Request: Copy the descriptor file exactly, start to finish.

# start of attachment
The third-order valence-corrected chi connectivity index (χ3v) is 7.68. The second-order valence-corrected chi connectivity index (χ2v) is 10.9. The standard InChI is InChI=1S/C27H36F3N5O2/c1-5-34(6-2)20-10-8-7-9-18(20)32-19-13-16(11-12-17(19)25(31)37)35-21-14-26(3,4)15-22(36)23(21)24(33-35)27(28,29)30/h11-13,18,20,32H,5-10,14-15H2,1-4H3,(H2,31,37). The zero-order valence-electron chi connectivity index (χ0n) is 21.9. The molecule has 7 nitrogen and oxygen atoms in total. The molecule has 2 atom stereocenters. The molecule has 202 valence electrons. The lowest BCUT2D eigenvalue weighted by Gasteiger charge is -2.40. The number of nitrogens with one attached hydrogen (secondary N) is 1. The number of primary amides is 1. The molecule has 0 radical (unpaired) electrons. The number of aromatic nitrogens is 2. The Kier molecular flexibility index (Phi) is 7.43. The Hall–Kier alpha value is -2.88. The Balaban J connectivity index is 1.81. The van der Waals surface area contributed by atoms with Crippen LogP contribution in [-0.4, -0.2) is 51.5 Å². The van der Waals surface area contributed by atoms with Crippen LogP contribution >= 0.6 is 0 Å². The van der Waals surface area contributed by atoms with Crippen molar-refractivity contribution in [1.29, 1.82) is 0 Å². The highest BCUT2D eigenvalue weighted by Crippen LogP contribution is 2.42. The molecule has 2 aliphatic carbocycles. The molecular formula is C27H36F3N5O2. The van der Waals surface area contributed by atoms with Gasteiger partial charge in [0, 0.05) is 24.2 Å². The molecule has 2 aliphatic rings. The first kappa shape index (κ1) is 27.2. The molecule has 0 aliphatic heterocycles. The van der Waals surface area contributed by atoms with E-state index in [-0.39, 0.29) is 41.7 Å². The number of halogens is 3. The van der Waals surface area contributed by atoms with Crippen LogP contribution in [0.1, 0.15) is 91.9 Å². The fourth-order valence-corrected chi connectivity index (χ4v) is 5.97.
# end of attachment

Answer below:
The third-order valence-corrected chi connectivity index (χ3v) is 7.68. The second-order valence-corrected chi connectivity index (χ2v) is 10.9. The standard InChI is InChI=1S/C27H36F3N5O2/c1-5-34(6-2)20-10-8-7-9-18(20)32-19-13-16(11-12-17(19)25(31)37)35-21-14-26(3,4)15-22(36)23(21)24(33-35)27(28,29)30/h11-13,18,20,32H,5-10,14-15H2,1-4H3,(H2,31,37). The zero-order valence-electron chi connectivity index (χ0n) is 21.9. The molecule has 7 nitrogen and oxygen atoms in total. The molecule has 2 atom stereocenters. The molecule has 202 valence electrons. The lowest BCUT2D eigenvalue weighted by Gasteiger charge is -2.40. The number of nitrogens with one attached hydrogen (secondary N) is 1. The number of primary amides is 1. The molecule has 0 radical (unpaired) electrons. The number of aromatic nitrogens is 2. The Kier molecular flexibility index (Phi) is 7.43. The Hall–Kier alpha value is -2.88. The Balaban J connectivity index is 1.81. The van der Waals surface area contributed by atoms with Crippen LogP contribution in [-0.4, -0.2) is 51.5 Å². The van der Waals surface area contributed by atoms with Crippen LogP contribution >= 0.6 is 0 Å². The van der Waals surface area contributed by atoms with Crippen molar-refractivity contribution in [1.29, 1.82) is 0 Å². The highest BCUT2D eigenvalue weighted by Crippen LogP contribution is 2.42. The molecule has 2 aliphatic carbocycles. The molecular formula is C27H36F3N5O2. The van der Waals surface area contributed by atoms with Gasteiger partial charge in [0, 0.05) is 24.2 Å². The molecule has 2 aliphatic rings. The first kappa shape index (κ1) is 27.2. The molecule has 0 aliphatic heterocycles. The van der Waals surface area contributed by atoms with E-state index in [-0.39, 0.29) is 41.7 Å². The number of halogens is 3. The van der Waals surface area contributed by atoms with Crippen LogP contribution in [0.1, 0.15) is 91.9 Å². The fourth-order valence-corrected chi connectivity index (χ4v) is 5.97.